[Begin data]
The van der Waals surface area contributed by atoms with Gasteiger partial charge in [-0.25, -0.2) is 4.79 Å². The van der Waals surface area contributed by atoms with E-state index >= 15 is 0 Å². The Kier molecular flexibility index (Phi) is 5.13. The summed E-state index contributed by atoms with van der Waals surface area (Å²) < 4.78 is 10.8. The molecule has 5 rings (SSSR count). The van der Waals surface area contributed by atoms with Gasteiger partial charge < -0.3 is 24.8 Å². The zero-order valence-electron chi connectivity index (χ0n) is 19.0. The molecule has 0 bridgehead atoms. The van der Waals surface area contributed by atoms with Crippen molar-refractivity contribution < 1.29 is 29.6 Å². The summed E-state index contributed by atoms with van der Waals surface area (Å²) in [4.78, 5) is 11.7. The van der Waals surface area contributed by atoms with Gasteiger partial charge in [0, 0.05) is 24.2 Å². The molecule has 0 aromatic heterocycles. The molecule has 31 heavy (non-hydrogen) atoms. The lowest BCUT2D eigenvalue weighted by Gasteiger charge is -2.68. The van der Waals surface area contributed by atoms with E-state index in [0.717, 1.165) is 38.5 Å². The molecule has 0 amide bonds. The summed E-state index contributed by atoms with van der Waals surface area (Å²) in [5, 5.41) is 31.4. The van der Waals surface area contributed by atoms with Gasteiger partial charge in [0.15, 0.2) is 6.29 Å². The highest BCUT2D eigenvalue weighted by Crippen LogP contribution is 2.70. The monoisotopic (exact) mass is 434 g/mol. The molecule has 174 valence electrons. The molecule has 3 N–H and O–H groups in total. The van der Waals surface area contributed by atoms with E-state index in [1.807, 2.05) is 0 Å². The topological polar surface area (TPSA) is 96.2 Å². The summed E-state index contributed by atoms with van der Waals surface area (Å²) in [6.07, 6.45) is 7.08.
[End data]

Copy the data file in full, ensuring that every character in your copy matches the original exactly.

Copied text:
The van der Waals surface area contributed by atoms with Gasteiger partial charge in [-0.25, -0.2) is 4.79 Å². The van der Waals surface area contributed by atoms with E-state index >= 15 is 0 Å². The Kier molecular flexibility index (Phi) is 5.13. The summed E-state index contributed by atoms with van der Waals surface area (Å²) < 4.78 is 10.8. The molecule has 5 rings (SSSR count). The van der Waals surface area contributed by atoms with Gasteiger partial charge < -0.3 is 24.8 Å². The zero-order valence-electron chi connectivity index (χ0n) is 19.0. The molecule has 0 bridgehead atoms. The van der Waals surface area contributed by atoms with Crippen molar-refractivity contribution < 1.29 is 29.6 Å². The summed E-state index contributed by atoms with van der Waals surface area (Å²) in [4.78, 5) is 11.7. The van der Waals surface area contributed by atoms with Gasteiger partial charge in [0, 0.05) is 24.2 Å². The molecule has 0 aromatic heterocycles. The molecule has 31 heavy (non-hydrogen) atoms. The lowest BCUT2D eigenvalue weighted by Gasteiger charge is -2.68. The van der Waals surface area contributed by atoms with E-state index in [0.717, 1.165) is 38.5 Å². The molecule has 0 amide bonds. The summed E-state index contributed by atoms with van der Waals surface area (Å²) in [5, 5.41) is 31.4. The van der Waals surface area contributed by atoms with Gasteiger partial charge in [0.15, 0.2) is 6.29 Å². The highest BCUT2D eigenvalue weighted by Crippen LogP contribution is 2.70. The monoisotopic (exact) mass is 434 g/mol. The molecule has 174 valence electrons. The molecule has 3 N–H and O–H groups in total. The van der Waals surface area contributed by atoms with E-state index in [1.807, 2.05) is 0 Å². The topological polar surface area (TPSA) is 96.2 Å². The summed E-state index contributed by atoms with van der Waals surface area (Å²) in [6.07, 6.45) is 7.08.